That does not mean, however, that there is not the potential for evil with all the innovation and projects that it is involved in. Fundamentally, Google is a business and the goal of business is to make money. It is rumored that the company is in the market to acquire a music streaming service, much in the same way its rival Apple acquired Beats by Dr. Dre. It wants to stay competitive with Apple, so it could possibly look to buy Spotify, Pandora, Rdio, Rhapsody, or any of the other music streaming services out there. Knowing Google, the move they do make will be something nobody really expects. Depending on what they do, however, artists could suffer. Musicians and bands already do not make much money from streaming music, which is becoming the dominant way people consume their music. If the company contributes to that kind of taking advantage of talent, does that qualify as evil?

It should also be acknowledged that Google is one of the biggest technology companies in the world and it controls a lot of technological capital. Apple has had to distance itself from its competitor recently in order to achieve its dream of completely controlling user experience. Apple is famous for not playing well with others. Its software and hardware are rarely set up to be compatible with non-Apple apps or devices. This strategy is meant to ensure the best experience for users, but it also has the effect of keeping competition out. Still, there are still things it outsources to Google, like the search engine. They may be the best at searching the web, but Apple has made Windows’ Bing its primary search engine. Since the two companies are in competition with each other, could the gigantic company use its monopoly on certain aspects of the web in order to sabotage Apple’s efforts?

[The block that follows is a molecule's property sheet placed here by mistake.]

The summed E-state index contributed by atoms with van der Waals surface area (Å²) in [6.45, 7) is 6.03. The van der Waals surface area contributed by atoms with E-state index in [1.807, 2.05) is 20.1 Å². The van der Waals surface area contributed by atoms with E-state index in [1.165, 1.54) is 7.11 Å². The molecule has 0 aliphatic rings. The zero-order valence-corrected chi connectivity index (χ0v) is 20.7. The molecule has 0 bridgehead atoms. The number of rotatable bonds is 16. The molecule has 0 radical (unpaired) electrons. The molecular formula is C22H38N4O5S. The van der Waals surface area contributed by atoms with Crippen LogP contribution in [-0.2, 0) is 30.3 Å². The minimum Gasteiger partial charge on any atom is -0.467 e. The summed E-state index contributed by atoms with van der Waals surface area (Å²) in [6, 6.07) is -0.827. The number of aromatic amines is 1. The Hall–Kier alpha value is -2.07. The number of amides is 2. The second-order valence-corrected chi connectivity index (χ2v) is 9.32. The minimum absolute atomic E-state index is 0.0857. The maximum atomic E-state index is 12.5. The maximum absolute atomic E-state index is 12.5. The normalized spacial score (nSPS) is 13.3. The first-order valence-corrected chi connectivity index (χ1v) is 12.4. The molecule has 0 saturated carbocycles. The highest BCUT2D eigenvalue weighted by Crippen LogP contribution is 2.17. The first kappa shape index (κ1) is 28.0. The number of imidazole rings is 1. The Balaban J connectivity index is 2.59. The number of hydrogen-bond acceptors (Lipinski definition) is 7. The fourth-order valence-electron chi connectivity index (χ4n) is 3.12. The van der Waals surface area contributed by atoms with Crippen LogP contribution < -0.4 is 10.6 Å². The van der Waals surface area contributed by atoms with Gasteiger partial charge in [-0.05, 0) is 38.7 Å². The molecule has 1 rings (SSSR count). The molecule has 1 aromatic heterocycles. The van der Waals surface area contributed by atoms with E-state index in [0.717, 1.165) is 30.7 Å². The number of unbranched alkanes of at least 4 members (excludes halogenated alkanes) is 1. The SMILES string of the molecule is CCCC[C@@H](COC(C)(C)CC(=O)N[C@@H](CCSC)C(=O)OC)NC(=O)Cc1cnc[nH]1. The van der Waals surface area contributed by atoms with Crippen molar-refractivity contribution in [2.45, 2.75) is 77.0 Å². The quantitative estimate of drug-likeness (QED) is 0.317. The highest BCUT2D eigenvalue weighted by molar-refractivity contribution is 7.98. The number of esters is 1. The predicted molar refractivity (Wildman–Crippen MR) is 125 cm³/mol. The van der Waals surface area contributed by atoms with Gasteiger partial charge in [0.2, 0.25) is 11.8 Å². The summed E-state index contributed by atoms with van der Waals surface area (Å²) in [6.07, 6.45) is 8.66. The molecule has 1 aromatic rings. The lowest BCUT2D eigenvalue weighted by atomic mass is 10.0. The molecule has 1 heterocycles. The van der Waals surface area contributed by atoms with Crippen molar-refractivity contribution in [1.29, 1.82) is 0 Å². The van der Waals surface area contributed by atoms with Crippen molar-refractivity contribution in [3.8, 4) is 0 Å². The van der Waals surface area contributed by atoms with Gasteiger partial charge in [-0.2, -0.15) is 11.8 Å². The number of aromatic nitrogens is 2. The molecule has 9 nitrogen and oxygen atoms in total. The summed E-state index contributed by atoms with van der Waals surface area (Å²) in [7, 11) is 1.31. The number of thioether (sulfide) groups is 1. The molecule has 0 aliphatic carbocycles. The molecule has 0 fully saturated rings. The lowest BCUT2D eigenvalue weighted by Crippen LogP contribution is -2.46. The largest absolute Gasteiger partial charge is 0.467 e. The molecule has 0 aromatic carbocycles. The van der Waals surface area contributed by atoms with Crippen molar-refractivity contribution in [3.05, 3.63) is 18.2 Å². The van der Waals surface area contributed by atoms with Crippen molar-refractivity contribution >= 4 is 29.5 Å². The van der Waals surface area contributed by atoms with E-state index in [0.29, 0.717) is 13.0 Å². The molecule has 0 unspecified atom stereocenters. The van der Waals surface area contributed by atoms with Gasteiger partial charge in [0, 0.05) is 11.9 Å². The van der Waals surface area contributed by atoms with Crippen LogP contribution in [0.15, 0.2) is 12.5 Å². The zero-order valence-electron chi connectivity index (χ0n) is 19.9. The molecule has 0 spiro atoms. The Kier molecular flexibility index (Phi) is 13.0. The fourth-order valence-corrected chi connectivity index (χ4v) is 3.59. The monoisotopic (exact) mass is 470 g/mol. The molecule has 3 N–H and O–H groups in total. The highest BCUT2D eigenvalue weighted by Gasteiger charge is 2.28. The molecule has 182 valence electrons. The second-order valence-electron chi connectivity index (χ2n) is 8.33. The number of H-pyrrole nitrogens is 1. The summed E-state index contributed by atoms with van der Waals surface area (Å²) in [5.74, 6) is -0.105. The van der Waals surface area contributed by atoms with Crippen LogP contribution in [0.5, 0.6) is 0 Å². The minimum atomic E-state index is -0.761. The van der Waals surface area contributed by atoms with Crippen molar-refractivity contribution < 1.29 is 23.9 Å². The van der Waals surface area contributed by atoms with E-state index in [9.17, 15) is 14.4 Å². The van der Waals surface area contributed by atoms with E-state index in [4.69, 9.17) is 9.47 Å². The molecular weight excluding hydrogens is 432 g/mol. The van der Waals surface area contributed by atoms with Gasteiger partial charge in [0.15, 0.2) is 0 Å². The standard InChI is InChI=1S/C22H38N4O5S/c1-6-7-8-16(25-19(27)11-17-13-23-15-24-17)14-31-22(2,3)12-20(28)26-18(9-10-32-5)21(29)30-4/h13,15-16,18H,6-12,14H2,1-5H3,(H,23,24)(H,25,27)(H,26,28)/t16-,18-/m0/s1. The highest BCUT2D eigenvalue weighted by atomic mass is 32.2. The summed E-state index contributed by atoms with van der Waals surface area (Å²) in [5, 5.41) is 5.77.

Doing so may be considered good business by the more unscrupulous operators, but for now Google seems content to continue to try not to be evil and just do everything its competitor does except better. Apple is moving towards controlling its users’ homes with a project called HomeKit. The idea is to let people control their houses with their iPhones. Google may not have officially announced its intention to provide the same service, but it has acquired a company that makes thermostats and fire alarms. There is little doubt that eventually it will have its own version of HomeKit and possibly even a better version.

Whether people are aware of it or not, Google is in everything and will someday even be in people’s homes. Already it controls information via search results, phones with the Android operating system, and is even going up against the government over surveillance. It is one of the primary competitors with Apple and it is continuing to keep up with the fruit-named company in all things. It is also a part of world culture with its involvement in events like the World Cup and its self-aware concern over its own diversity. Everything Google does is part of how it sees the world and its motto, “Don’t be evil.” Whether or not things will always be that way will have to be shown over time.

Opinion By Lydia Bradbury


New York Post
PC World
SPARK Movement

One Response to "How Google Sees the World"

  1. BIll   July 3, 2014 at 6:11 am

    Google dropped the “don’t be evil” motto over 5 years ago.